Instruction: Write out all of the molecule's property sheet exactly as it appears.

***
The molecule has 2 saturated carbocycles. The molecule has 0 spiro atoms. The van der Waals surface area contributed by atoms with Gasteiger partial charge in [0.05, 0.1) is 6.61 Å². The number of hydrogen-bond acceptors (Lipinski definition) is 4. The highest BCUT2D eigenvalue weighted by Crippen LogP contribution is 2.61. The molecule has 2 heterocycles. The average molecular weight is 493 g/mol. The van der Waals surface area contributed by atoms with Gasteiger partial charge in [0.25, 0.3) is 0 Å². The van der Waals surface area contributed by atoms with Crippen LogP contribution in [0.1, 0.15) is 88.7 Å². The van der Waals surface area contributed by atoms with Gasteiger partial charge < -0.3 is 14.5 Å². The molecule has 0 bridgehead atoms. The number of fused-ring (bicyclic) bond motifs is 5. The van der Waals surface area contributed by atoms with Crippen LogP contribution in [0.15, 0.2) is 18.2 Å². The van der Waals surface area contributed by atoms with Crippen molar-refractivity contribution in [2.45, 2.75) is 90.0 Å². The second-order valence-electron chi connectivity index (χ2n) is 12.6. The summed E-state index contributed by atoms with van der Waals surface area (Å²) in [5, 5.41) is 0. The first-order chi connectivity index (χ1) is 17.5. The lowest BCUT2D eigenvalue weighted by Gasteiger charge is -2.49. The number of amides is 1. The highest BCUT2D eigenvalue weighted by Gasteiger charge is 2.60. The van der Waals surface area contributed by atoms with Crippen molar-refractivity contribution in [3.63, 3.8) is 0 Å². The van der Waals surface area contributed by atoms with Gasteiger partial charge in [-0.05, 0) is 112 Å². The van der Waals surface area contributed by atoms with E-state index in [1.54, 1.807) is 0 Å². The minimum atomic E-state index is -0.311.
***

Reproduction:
The molecule has 2 saturated carbocycles. The molecule has 0 spiro atoms. The van der Waals surface area contributed by atoms with Gasteiger partial charge in [0.05, 0.1) is 6.61 Å². The number of hydrogen-bond acceptors (Lipinski definition) is 4. The highest BCUT2D eigenvalue weighted by Crippen LogP contribution is 2.61. The molecule has 2 heterocycles. The average molecular weight is 493 g/mol. The van der Waals surface area contributed by atoms with Gasteiger partial charge in [0.25, 0.3) is 0 Å². The van der Waals surface area contributed by atoms with Crippen LogP contribution in [0.1, 0.15) is 88.7 Å². The van der Waals surface area contributed by atoms with Gasteiger partial charge < -0.3 is 14.5 Å². The molecule has 0 bridgehead atoms. The number of fused-ring (bicyclic) bond motifs is 5. The van der Waals surface area contributed by atoms with Crippen LogP contribution in [0.15, 0.2) is 18.2 Å². The van der Waals surface area contributed by atoms with Crippen molar-refractivity contribution in [2.45, 2.75) is 90.0 Å². The second-order valence-electron chi connectivity index (χ2n) is 12.6. The summed E-state index contributed by atoms with van der Waals surface area (Å²) in [5, 5.41) is 0. The first-order chi connectivity index (χ1) is 17.5. The lowest BCUT2D eigenvalue weighted by Gasteiger charge is -2.49. The number of amides is 1. The highest BCUT2D eigenvalue weighted by Gasteiger charge is 2.60. The van der Waals surface area contributed by atoms with Crippen molar-refractivity contribution in [3.63, 3.8) is 0 Å². The van der Waals surface area contributed by atoms with Gasteiger partial charge in [-0.05, 0) is 112 Å². The van der Waals surface area contributed by atoms with E-state index in [1.54, 1.807) is 0 Å². The minimum atomic E-state index is -0.311.